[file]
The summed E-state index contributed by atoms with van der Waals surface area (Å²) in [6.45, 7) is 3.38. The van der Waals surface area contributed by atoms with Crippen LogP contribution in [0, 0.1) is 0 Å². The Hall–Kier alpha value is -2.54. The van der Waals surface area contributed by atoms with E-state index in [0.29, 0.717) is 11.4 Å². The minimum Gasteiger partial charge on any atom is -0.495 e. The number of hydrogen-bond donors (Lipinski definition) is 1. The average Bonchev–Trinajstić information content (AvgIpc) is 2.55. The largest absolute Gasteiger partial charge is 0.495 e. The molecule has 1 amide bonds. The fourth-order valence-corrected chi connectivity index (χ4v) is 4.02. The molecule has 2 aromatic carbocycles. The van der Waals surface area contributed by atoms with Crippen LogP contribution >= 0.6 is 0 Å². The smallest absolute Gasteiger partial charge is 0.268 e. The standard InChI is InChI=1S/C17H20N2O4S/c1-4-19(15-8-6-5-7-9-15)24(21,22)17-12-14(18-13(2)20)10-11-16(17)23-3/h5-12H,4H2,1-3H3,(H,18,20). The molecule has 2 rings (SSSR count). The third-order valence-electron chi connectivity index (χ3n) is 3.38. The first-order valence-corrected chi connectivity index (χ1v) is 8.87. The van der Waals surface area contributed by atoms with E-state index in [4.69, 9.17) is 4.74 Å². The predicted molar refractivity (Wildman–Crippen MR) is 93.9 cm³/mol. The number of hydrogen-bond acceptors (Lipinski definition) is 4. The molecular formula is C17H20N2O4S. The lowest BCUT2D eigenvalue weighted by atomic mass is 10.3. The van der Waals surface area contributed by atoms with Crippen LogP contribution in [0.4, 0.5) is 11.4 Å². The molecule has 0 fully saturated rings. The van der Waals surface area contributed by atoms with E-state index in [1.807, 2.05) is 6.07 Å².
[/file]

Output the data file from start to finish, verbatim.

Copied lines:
The summed E-state index contributed by atoms with van der Waals surface area (Å²) in [6.45, 7) is 3.38. The van der Waals surface area contributed by atoms with Crippen LogP contribution in [0, 0.1) is 0 Å². The Hall–Kier alpha value is -2.54. The van der Waals surface area contributed by atoms with E-state index in [0.29, 0.717) is 11.4 Å². The minimum Gasteiger partial charge on any atom is -0.495 e. The number of hydrogen-bond donors (Lipinski definition) is 1. The average Bonchev–Trinajstić information content (AvgIpc) is 2.55. The largest absolute Gasteiger partial charge is 0.495 e. The molecule has 1 amide bonds. The fourth-order valence-corrected chi connectivity index (χ4v) is 4.02. The molecule has 2 aromatic carbocycles. The van der Waals surface area contributed by atoms with Crippen LogP contribution >= 0.6 is 0 Å². The smallest absolute Gasteiger partial charge is 0.268 e. The standard InChI is InChI=1S/C17H20N2O4S/c1-4-19(15-8-6-5-7-9-15)24(21,22)17-12-14(18-13(2)20)10-11-16(17)23-3/h5-12H,4H2,1-3H3,(H,18,20). The molecule has 2 rings (SSSR count). The third-order valence-electron chi connectivity index (χ3n) is 3.38. The first-order valence-corrected chi connectivity index (χ1v) is 8.87. The van der Waals surface area contributed by atoms with E-state index in [4.69, 9.17) is 4.74 Å². The predicted molar refractivity (Wildman–Crippen MR) is 93.9 cm³/mol. The number of hydrogen-bond acceptors (Lipinski definition) is 4. The molecular formula is C17H20N2O4S. The lowest BCUT2D eigenvalue weighted by atomic mass is 10.3. The van der Waals surface area contributed by atoms with Crippen LogP contribution in [0.4, 0.5) is 11.4 Å². The molecule has 0 fully saturated rings. The van der Waals surface area contributed by atoms with E-state index in [1.807, 2.05) is 6.07 Å².